Contrary to popular belief,eternal life is not a synonym for exaltation. Eternal life is a more a synonym for salvation according to the scriptures. Take Alma 11:40 “And he shall come into the world to redeem his people; and he shall take upon him the transgressions of those who believe on his name; and these are they that shall have eternal life, and salvation cometh to none else.” Here it specifically states that those who gain salvation hwill have eternal life. The truth of it’s definition lies in whether one will either have eternal life or eternal death. All people at resurrection will gain either the one or the other, In 2 Nephi chapter two in verses 27-30 it is explained to us that all men will recieve either eternal life or eternal death. The tru definition of eternal life is “eternal spiritual life” which comes after resurrection. We know that all three kingdoms will be spiritually alive to the things of righteousness and will recieve God’s blessings.

    Also look at D&C 29:26 But, behold, verily I say unto you, before the earth shall pass away, Michael, mine archangel, shall sound his trump, and then shall all the dead awake, for their graves shall be opened, and they shall dcome forth-yea, even all.
    27 And the righteous shall be gathered on my right hand unto eternal life; and the wicked on my left hand will I be ashamed to own before the Father;
    28 Wherefore I will say unto them-Depart from me, ye cursed, into everlasting fire, prepared for the devil and his angels.

    Exaltation is reserved for those in the top tier of the Celestial kingdom and therefore is not synonymous with salvation or eternal life as we know that one can have salvation and gain eternal life and yet not be exalted in the highest level of the Celestial kingdom.

    Eternal damnation is used exclusively in the scriptures to define the spiritually dead after resurrection, they will be cast off from God into outer darkness. The key to D&C 29:43-45 is that in verse 43 there is mentioned the word “resurrection unto” then it explains the two categories they are- 1. resurrection unto eternal life 2. resurrection unto eternal damnation. Compare these verses with Mosiah 16:11-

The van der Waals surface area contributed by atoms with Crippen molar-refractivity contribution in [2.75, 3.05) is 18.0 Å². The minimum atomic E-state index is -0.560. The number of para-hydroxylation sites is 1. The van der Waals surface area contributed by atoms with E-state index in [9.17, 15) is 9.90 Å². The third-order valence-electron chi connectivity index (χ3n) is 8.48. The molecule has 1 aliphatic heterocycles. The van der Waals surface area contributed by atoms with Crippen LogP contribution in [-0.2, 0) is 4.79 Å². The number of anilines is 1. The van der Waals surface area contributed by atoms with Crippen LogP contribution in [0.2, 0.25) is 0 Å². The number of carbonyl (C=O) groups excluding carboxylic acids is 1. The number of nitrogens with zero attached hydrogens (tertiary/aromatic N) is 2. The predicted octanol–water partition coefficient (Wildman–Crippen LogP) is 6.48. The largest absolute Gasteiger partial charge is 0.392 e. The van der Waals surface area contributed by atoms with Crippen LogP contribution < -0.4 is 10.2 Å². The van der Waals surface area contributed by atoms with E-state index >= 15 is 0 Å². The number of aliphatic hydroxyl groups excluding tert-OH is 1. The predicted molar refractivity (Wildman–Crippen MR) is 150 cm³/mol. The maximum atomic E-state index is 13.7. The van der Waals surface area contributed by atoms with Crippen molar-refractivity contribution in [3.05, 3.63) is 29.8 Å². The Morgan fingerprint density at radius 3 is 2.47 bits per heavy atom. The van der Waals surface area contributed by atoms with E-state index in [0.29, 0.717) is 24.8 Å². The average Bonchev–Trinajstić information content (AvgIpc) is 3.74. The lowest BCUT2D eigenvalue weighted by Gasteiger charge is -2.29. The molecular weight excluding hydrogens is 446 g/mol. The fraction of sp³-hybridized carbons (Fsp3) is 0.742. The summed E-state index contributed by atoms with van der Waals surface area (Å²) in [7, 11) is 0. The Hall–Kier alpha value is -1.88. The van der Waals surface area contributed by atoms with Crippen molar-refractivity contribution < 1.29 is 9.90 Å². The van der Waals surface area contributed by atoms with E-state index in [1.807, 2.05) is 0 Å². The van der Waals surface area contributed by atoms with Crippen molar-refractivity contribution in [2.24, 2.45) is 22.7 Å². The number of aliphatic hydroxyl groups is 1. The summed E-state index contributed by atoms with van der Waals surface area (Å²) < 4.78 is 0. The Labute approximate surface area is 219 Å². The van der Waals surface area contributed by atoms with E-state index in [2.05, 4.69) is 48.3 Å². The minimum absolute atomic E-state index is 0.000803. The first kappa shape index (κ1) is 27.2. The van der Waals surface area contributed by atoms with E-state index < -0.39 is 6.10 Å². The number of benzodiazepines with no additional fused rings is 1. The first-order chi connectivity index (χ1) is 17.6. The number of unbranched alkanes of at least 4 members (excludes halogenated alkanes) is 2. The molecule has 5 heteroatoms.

“If they be good, to the resurrection of endless life and happiness; and if they be evil, to the resurrection of endless damnation, being delivered up to the devil, who hath subjected them, which is damnation-”

    The scriptures are plain in D&C 29 43-45 showing that the two categories come after resurrection.

    Comment by Rob Osborn — February 14, 2006 @ 9:40 am

  42. Rob,

    I readily concede that the terms Exaltation, Eternal Life, and Salvation tend to be used interchangeably in the scriptures. Exaltation seems to always mean exaltation, but sometimes “salvation” and “eternal life” mean exaltation too. The scripture you quoted in Alma 11 is a fine example of an instance when the words salvation and eternal life refer to exaltation:

    Alma 11:40 “And he shall come into the world to redeem his people; and he shall take upon him the transgressions of those who believe on his name; and these are they that shall have eternal life, and salvation cometh to none else.”

    Clearly, there will be many who will be “saved” in the lower kingdoms even without believing in Jesus Christ or without even repenting prior to the first resurrection. But only those who do repent and believe prior to the first resurrection will be “Saved” or receive “Eternal Life” — as in Exaltation. That sort of “salvation” (meaning exaltation) is no longer available to the Telestial or second resurrection crowd (at least for the time being — progression between kingdoms is another subject).

    The judgment referred to in those D&C 29 verses you quoted sounds like it refers to the separating of the first resurrection folks from those in the second resurrection to me. The “everlasting fire” of hell referred to is a symbol of the quality, not the duration, of the punishment of those unrepentant people in hell (aka prison) who are paying for their own sins in the Millennium and prior to the second resurrection.